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    dwalker Junior Member

    Thanks for the advice PAR. I'll learn correct standards along the way on this project.

    I measured the sails, and as you thought... your estimates were a bit high. The main is about 162 sqft, and the largest jib is about 213 sqft, totaling to 375 sqft.

    I don't think it's in my budget currently to hire a naval architect ( I assume this is who would be the most help?) to help me out with this... so I'm just going to fumble through it.

    I know that it is certainly more complex than a simple relation, but is there a general rule about the ratio of displacement to sail area?

    I think at this point, I'm going to plan on over building slightly. I'm not too concerned about the weight of the new mast... it will certain be less that the old solid one. And this certainly isn't any kind of race boat... I'll probably stick with 6" at the deck and maybe taper to 4". I think I can probably take a foot or so off the length of the mast looking at the photos of the rig.

    Thanks for your help

    -Dale
     

  15. Tuva
    Joined: Dec 2009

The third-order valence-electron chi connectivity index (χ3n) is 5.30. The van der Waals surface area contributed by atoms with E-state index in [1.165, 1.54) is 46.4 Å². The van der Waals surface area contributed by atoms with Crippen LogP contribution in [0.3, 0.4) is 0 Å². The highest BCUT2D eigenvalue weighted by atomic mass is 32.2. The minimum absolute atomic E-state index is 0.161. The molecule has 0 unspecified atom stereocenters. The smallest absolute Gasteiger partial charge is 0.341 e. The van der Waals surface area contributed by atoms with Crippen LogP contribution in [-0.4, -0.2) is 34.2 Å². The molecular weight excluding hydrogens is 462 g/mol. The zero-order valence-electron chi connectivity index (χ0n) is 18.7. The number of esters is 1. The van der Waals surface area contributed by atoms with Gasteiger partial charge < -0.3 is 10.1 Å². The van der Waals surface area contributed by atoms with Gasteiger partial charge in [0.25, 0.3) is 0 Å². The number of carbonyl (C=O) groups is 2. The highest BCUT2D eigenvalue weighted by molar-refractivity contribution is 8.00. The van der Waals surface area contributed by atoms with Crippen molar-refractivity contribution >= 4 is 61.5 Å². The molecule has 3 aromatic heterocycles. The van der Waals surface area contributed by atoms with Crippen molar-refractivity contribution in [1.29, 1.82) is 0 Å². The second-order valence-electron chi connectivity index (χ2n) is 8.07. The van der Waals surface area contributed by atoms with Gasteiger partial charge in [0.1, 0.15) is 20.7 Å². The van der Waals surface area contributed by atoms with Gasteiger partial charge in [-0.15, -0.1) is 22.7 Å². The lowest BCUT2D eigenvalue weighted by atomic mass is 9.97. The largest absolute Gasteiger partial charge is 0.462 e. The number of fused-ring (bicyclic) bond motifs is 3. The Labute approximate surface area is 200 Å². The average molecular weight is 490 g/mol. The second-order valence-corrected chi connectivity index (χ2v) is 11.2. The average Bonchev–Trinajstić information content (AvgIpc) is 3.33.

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    Tuva New Member

    Mast size

    The size of all the elements of a rig is really dependent on stability, not displacement. A boat can be heavy with little stability, or light with good stability, depending largely on beam and the depth and percentage of ballast. With low stability, the boat will just heel over in a breeze and put little stress on her rig.

    Stability is rather tricky to figure, but you can do an inclined experiment with the boat in the water which will give good results. The design of the actual mast and wire sizes is a bit complicated, however.

    For a masthead rig, there should be very little taper, because the entire mast is in compression. Also, for a marconi rig, the mast should have an oval or rectangular section -- round masts should be reserved for gaff or very low aspect ratio leg-o-mutton rigs, i.e. rigs with no intermediate shrouds or stays. Deck stepped masts need to be bigger in cross section than keel stepped masts.

    See if you can find a sister to your boat, and look at her rig. Better yet, see if you can find the plans or designer. Barring that, go oversize if you will be sailing in places where a mast failure will put you in severe danger. If the current mast is solid, and has not failed in use, a new hollow box section mast with outside dimensions about 15% greater than the old mast will give about the same stiffness and be a good deal lighter. The wall thickness should be about 20% of the outside dimension. In other words, say the mast is 3" x 5" -- then the thickness of the fore & aft staves would be 1" and the side staves about 5/8". You can go a little thinner if you use good Douglas fir instead of spruce